I thought it was a space ship. My husband (Freddie) was to bed sound asleep. I hollard for him to come down, never taking my eyes of from it. I was sure it going to disappear before he saw it. But when he was half way down our stairs the bottom part stopped going around – it speeded up so fast that it looked stopped to my eyes. Freddie came. I can’t say he was very much awake, he’s so hard to wake up suddenly like that. He took one look at it and said it was the moon. Then I took my eyes from it to look at him, I said, just like this “Are you crazy? Where did you ever see a moon like that”? He then went back to bed. I watched it disappear just exactly like it came. I had that feeling I told you of. I just knew they or it knew what I was thinking. I didn’t feel as if they knew until I moved a little and it struck me just like they looked at me quick with eyes that burned me. I mean I could feel them. And it made me so nauseated. After I felt that they saw me, I was thinking, should I call the base and it they just seemed to hurry so fast to get out of there. And then it disappeared just like it came. The circle moved right with the ship. Just like it was connected right to it some way.”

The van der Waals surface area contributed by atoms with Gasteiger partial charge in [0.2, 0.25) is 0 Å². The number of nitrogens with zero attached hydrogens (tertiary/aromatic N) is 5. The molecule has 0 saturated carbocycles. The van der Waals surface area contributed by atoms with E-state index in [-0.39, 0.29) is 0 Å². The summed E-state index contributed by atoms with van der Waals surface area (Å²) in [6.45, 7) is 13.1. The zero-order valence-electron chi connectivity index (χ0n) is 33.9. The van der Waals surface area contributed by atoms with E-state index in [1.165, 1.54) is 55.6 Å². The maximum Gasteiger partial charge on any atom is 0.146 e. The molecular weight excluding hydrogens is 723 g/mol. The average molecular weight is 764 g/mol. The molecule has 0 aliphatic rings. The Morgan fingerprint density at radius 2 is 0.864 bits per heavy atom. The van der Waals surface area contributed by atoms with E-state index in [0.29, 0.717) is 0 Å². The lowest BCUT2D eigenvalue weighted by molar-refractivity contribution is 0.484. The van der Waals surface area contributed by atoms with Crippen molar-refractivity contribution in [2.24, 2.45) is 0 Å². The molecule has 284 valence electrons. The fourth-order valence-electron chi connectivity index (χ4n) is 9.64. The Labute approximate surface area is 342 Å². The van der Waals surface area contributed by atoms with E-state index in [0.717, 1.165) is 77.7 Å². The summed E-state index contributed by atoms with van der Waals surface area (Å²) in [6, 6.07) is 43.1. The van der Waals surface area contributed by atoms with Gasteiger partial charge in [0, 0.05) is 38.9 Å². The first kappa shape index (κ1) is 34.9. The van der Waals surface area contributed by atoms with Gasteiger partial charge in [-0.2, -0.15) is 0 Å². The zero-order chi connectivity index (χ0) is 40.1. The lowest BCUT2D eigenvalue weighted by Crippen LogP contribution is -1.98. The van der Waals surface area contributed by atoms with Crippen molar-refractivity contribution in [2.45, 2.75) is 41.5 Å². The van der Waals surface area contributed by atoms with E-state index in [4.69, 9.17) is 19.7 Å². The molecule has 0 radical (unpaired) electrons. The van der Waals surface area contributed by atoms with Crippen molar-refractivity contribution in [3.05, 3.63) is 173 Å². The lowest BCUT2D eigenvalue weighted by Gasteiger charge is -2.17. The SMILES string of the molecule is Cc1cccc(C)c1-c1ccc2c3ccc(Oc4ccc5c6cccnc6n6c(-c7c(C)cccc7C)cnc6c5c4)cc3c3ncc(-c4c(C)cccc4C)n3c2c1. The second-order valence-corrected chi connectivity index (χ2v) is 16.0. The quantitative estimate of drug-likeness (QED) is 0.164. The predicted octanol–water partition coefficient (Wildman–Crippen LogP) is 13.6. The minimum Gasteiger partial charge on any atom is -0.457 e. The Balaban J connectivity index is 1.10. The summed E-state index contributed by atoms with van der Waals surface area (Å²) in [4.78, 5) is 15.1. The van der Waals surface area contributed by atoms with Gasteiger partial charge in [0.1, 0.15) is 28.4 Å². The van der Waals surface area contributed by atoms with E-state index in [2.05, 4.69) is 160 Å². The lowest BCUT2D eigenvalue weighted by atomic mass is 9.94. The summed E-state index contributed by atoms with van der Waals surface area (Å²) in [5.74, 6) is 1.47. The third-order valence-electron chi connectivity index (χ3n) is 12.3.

The next morning she took the time to review what had happened the previous evening. She recalled that there was a golden light that coalesced into a stationary dome on top of a flat disk that was spinning at a fantastic rate. She wondered if she had imagined it, but upon discussing it with her husband, she knew he had seen something and it could not have been the moon because the moon itself was only in its first quarter and was not anywhere near as bright as what she had seen. She had assumed that the light had been over Caribou Lake but in the morning she reconsidered – it had been close to their barn. Outside there was a stream of frozen water over the surface of the snow,on a night where the temperature had clearly been below the freezing mark. In the questionnaire she answered for Project Blue Book, she was asked, “In your opinion, what do think the object was and what might have caused it”
Her answer was clear, “A space ship. I’m certain it wasn’t anything we have on Earth. But it was an air ship, I’m sure of that. It was beautiful, just beautiful. There is really no word I can describe it in exactly.”